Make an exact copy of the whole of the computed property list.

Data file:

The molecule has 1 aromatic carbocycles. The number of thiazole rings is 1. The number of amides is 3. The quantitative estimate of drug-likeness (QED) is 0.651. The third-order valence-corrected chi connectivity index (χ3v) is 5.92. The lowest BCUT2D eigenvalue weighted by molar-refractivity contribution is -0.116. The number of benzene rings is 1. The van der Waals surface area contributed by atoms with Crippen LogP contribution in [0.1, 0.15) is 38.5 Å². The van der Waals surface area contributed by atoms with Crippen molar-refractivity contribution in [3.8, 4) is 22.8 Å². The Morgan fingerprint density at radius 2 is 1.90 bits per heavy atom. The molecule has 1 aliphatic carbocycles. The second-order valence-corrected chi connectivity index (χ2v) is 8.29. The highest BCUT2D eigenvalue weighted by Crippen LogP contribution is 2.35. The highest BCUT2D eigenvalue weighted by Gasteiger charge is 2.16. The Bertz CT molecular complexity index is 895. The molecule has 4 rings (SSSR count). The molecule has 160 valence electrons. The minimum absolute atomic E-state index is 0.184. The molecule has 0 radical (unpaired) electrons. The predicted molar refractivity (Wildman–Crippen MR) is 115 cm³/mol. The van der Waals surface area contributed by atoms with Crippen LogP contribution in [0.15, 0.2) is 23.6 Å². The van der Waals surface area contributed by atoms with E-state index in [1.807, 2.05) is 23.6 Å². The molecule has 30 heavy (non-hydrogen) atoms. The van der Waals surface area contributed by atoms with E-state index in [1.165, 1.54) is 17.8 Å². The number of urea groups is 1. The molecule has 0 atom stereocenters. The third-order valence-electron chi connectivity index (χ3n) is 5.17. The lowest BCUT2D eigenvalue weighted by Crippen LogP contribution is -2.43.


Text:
The molecule has 1 aromatic carbocycles. The number of thiazole rings is 1. The number of amides is 3. The quantitative estimate of drug-likeness (QED) is 0.651. The third-order valence-corrected chi connectivity index (χ3v) is 5.92. The lowest BCUT2D eigenvalue weighted by molar-refractivity contribution is -0.116. The number of benzene rings is 1. The van der Waals surface area contributed by atoms with Crippen LogP contribution in [0.1, 0.15) is 38.5 Å². The van der Waals surface area contributed by atoms with Crippen molar-refractivity contribution in [3.8, 4) is 22.8 Å². The Morgan fingerprint density at radius 2 is 1.90 bits per heavy atom. The molecule has 1 aliphatic carbocycles. The second-order valence-corrected chi connectivity index (χ2v) is 8.29. The highest BCUT2D eigenvalue weighted by Crippen LogP contribution is 2.35. The highest BCUT2D eigenvalue weighted by Gasteiger charge is 2.16. The Bertz CT molecular complexity index is 895. The molecule has 4 rings (SSSR count). The molecule has 160 valence electrons. The minimum absolute atomic E-state index is 0.184. The molecule has 0 radical (unpaired) electrons. The predicted molar refractivity (Wildman–Crippen MR) is 115 cm³/mol. The van der Waals surface area contributed by atoms with Crippen LogP contribution in [0.15, 0.2) is 23.6 Å². The van der Waals surface area contributed by atoms with E-state index in [1.807, 2.05) is 23.6 Å². The molecule has 30 heavy (non-hydrogen) atoms. The van der Waals surface area contributed by atoms with E-state index in [1.165, 1.54) is 17.8 Å². The number of urea groups is 1. The molecule has 0 atom stereocenters. The third-order valence-electron chi connectivity index (χ3n) is 5.17. The lowest BCUT2D eigenvalue weighted by Crippen LogP contribution is -2.43.